• Kerryon Johnson – lack of goal line opportunities caps his ceiling, so a contrarian play only.
  • Duke Johnson Jr – stealing half of the backfield snaps and matches up better against the Buccaneers than Hyde.
  • Adam Thielen – has reached “can’t fade” territory.
  • Jarvis Landry – great matchup but a potential fade candidate due to inconsistencies in the Browns’ offense.
  • Stefon Diggs – solid pivot away from Thielen (assuming you don’t play both).
  • Kenny Golladay – doesn’t have as good of a matchup as Tate but has flashed big-play ability.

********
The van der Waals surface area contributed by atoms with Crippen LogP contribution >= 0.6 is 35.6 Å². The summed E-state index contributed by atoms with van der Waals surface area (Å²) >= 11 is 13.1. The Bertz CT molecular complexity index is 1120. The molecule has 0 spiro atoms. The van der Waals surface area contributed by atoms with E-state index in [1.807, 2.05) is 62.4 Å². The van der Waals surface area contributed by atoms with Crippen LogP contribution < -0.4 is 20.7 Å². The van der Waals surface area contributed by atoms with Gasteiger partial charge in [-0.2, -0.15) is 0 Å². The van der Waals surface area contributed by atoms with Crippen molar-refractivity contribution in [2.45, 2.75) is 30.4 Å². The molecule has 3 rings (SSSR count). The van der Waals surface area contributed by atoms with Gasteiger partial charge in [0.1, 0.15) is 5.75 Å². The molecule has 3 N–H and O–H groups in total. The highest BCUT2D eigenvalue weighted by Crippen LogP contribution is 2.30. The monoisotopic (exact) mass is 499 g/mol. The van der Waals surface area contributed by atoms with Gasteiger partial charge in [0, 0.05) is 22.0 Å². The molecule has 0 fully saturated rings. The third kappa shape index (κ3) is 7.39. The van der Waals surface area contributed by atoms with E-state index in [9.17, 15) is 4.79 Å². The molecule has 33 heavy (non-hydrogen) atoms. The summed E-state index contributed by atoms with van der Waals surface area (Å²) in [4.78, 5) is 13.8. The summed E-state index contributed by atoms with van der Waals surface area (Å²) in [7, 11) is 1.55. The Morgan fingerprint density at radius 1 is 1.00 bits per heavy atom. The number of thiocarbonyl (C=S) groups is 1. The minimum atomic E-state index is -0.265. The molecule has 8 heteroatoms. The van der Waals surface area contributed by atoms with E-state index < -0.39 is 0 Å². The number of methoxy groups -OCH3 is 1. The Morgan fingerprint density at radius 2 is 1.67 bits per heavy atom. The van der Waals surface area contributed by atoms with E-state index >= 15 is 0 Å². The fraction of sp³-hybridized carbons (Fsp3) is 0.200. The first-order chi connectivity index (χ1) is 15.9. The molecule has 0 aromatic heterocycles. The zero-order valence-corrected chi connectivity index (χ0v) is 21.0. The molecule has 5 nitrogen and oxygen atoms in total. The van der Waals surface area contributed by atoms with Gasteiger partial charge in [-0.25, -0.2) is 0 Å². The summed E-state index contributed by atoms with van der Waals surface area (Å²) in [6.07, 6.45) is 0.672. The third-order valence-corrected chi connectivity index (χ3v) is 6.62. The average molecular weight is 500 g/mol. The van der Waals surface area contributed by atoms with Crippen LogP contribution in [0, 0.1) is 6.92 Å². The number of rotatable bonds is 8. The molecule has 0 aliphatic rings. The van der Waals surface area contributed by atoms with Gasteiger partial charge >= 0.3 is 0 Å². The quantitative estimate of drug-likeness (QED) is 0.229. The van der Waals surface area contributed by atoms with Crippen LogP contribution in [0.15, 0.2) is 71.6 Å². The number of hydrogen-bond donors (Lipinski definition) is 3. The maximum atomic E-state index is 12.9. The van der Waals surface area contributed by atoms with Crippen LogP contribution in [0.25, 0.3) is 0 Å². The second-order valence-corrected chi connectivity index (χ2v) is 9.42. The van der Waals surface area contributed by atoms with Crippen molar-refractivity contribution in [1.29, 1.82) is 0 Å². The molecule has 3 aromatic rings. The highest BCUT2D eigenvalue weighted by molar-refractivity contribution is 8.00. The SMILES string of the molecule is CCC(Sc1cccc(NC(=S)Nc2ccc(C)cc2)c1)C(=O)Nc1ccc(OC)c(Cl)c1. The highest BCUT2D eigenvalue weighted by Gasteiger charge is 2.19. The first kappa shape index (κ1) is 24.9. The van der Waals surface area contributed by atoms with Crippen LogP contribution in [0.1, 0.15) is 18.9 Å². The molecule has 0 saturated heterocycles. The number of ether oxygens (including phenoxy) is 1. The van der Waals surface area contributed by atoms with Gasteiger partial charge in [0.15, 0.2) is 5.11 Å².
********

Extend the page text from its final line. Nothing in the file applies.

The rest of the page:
• John Brown – great stacking-mate with Flacco so long as the wind doesn’t ruin deep throws.
  • Marquise Goodwin – has a short history of connecting big with Beathard.
  • Jermaine Kearse – one of the only healthy receivers for Darnold in a good matchup.
  • Damion Ratley – a longshot but one of the best matchups on the board.
  • Zach Ertz – always a solid play but not necessary to pay up for him this week.
  • Rob Gronkowski – should get off the five-game streak of no touchdowns, even if he’s asked to block more. Worth paying up for in tournaments.
  • David Njoku – the best tight end not named Ertz or Gronkowski this week.
  • Charles Clay – super risky but a great matchup so long as Anderson looks for him a la Greg Olsen.

Week 7 Notes